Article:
Gambia Celebrates International School Meals Day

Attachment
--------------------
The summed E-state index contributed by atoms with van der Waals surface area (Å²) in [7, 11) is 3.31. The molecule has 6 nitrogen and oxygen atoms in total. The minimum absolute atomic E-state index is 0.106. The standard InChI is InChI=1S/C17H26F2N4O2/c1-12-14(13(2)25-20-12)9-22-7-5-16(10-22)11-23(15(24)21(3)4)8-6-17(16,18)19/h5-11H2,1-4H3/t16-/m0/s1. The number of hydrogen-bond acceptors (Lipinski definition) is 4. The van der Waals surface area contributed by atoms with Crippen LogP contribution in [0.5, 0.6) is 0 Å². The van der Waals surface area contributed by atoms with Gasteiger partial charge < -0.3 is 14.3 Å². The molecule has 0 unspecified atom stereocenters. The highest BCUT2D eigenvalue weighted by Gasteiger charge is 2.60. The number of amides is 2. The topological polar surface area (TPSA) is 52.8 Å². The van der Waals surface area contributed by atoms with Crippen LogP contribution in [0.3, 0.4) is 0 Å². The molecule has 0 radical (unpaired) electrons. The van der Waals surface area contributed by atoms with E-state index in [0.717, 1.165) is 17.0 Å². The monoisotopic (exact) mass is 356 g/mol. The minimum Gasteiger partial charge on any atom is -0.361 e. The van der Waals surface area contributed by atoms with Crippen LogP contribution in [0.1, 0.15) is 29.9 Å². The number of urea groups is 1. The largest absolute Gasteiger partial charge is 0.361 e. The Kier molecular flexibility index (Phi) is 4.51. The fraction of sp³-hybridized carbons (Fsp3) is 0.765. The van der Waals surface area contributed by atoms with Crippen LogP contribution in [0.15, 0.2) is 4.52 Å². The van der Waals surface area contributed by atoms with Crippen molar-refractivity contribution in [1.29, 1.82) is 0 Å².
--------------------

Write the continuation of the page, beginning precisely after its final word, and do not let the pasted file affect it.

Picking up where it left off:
By Rohey Jadama & Mustapha Jallow The World Food Programme (WFP) and the Ministry of Basic and Secondary Education (MoBSE), celebrated International School Meals Day at the Gambia Organization for the Visually Impaired (GOVI) on Thursday, 5thMarch, 2015 under the theme “Celebrating Culture through Food.” The main purpose of the celebration, according to the organisers, is to raise awareness on the importance of food and nutrition in education and to share school feeding experiences from across the globe as well as place emphasis and promote food and healthy living in the education environment. Delivering the launching statement, the Vice President, deputised by Mr. Modou Cheyassin Phaal, the Executive Director of National Nutrition Agency (NaNA), said they embraced school meals because it is an opportunity to help close the gender gap, adding that when girls are educated they are more likely to make informed choices and to better support their families in achieving food and nutrition-security. “Studies have shown the importance of school meals goes beyond children just consuming food at school, but, school meals enhance social protection and is a safety net for communities, relieves hunger which contribute to better learning, increases enrolment, reduces absenteeism and enhances progressions from one grade to the next thus enabling children to achieve their full potential,” said Vice President Njie-Saidy. She noted that school meals provide a transfer value to households with school-aged children as it frees up household resources facilitating investment in productive assets. She added that school meals also provide an opportunity for wider economic benefits and provide a market to stallholder farmers’ especially rural women and youth, helping them to increase production. Speaking earlier, the Country Director of World Food Programme (WFP), Madam Vitoria Ginja, said if children go to school on an empty stomach, happiness is absent and concentration vanishes. She said in the past 40 years, school cooks have been steadfast in their commitment to prepare schools meals for the children. Madam Ginja added, “Words alone are not enough to show and recognise their contribution towards a daily smile on a child’s face. WFP values your volunteerism and commitment in ensuring that children are not hungry in school and that they are able to maximize their abilities to learn and my dream is to transform each cook into a nutrition champion.” The WFP Country Director reveals that providing school meals has been the cornerstone of their work and there is approximately 19.8 million children in 63 countries that receive WFP supported school meals. She assured the children that WFP will continue to advocate for their right to nutritious meals. For his part, the Permanent Secretary Ministry of Basic and Secondary Education, Mr. Baboucarr Bouye, representing the Minister of MoBSE, said malnutrition is mainly a consequence of ignorance of what to eat and when and how to prepare the food. He emphasized that the consumption of a balanced diet is a pre-condition for a healthy body, mind and soul and urged people to join the van-wagon and crusade against hunger and malnutrition by either contributing to school meals or supporting the promotion of positive eating habits. There was also a food exhibition organised by WFP, FAO, UNDP, UNAIDS in collaboration with various hotels.]]>